Albion uses a hybrid 2D/3D graphical system to depict its environments. Most interior locations are shown using a 2D overhead view, centered on the player's party. Movement is possible using either the keyboard or the mouse and the mouse is used to examine or manipulate objects within the reach of the party leader. A similar view is used when exploring the larger world outside the cities, but with objects and characters shown on a much smaller scale. Upon entering most dungeons, caves, and the exteriors of larger cities the game switches to a real-time first-person 3D view. As in the 2D view, players may use the mouse or keyboard to move around and the mouse is used to select objects to interact with. A 2D automap is available to assist navigation in these areas.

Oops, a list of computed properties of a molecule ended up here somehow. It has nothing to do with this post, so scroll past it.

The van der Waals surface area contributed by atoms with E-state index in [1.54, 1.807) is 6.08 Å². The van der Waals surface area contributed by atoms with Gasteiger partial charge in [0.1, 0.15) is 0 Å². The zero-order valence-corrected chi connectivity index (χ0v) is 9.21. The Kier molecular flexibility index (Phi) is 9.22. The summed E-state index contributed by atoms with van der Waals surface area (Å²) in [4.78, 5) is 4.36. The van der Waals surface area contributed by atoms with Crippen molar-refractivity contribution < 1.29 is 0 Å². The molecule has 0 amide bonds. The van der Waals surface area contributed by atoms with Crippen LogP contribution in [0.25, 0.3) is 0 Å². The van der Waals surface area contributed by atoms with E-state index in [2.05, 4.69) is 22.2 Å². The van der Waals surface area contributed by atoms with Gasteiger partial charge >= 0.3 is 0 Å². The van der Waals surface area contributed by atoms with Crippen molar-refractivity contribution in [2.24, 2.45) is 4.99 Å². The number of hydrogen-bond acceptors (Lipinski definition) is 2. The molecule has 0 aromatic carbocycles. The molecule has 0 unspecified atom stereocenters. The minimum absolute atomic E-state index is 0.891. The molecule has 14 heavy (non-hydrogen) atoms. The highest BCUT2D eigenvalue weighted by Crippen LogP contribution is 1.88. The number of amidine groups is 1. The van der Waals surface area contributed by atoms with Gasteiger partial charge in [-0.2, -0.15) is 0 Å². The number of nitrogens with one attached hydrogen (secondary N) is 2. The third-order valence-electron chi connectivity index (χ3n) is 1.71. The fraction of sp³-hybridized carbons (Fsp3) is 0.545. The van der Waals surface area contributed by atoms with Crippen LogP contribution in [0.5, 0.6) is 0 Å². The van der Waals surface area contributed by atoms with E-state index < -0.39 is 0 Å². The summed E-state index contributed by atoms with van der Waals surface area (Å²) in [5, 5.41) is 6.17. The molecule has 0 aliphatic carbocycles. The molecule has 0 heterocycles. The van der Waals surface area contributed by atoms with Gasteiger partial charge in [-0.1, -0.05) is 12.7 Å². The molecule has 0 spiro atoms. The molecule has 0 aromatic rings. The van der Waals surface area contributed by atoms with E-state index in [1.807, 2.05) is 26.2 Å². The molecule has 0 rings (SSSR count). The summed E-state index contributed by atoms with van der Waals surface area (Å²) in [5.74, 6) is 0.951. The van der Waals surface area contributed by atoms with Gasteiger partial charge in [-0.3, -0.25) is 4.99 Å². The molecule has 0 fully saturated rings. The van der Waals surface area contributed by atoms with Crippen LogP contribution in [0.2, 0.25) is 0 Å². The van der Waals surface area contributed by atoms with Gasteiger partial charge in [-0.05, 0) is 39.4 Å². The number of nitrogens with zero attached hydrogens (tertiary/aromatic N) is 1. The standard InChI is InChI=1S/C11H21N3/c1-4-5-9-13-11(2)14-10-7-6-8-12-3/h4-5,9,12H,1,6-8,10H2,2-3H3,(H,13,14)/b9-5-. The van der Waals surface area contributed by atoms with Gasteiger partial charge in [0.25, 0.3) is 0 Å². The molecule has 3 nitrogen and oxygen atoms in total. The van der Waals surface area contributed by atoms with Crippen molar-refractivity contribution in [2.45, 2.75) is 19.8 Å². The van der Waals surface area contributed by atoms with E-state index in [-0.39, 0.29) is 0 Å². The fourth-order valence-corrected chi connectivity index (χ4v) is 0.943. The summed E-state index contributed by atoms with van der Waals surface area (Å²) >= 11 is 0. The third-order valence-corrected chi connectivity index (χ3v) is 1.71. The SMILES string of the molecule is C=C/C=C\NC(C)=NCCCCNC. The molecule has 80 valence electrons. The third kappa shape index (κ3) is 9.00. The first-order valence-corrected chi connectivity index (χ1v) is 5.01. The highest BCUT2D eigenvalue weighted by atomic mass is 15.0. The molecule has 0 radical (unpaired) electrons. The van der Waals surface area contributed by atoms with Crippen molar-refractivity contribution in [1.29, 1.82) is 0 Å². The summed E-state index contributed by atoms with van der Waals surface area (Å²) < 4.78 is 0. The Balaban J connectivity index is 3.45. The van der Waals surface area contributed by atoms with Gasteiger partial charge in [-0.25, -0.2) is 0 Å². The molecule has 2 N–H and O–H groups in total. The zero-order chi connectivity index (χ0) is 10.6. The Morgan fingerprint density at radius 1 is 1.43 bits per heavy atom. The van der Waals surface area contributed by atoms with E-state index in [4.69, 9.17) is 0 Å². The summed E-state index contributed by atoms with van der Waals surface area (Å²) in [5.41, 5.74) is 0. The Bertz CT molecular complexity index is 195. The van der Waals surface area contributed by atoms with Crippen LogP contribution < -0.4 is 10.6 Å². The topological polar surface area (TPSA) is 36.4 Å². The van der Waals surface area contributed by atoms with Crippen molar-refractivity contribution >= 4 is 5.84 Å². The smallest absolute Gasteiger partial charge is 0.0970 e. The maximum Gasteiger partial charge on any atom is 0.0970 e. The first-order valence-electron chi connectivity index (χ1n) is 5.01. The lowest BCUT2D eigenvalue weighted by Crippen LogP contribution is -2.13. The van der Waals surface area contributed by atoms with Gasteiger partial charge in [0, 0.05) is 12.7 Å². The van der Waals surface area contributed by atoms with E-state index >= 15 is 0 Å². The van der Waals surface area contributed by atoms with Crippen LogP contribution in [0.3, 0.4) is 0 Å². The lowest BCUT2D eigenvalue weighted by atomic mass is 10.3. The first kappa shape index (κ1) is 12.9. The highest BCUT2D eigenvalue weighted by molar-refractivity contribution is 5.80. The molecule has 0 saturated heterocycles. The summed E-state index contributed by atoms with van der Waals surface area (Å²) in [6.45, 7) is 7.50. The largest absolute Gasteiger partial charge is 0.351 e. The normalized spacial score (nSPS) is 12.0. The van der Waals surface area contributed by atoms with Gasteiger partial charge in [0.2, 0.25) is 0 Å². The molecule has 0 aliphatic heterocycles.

Combat occurs when the party runs into one or more enemies. The combat system is turn-based and takes place on a five-by-six grid similar to a chess board, with the player's characters arranged at the bottom and their enemies at the top. At the start of each turn, the player selects an action for each character to perform: Attack, Move, Use magic, Use Item, or Flee. The order in which party members and enemies execute their actions depends on their relative speeds and is an important tactical consideration. Since attacks are targeted at a grid square rather than the character or enemy in it, attacks will miss if their intended target moves before they are made, even if that target is still within reach. The movement of the player's characters is limited to the bottom two rows, but there is also an 'Advance Party' option which moves all enemies one row towards the party.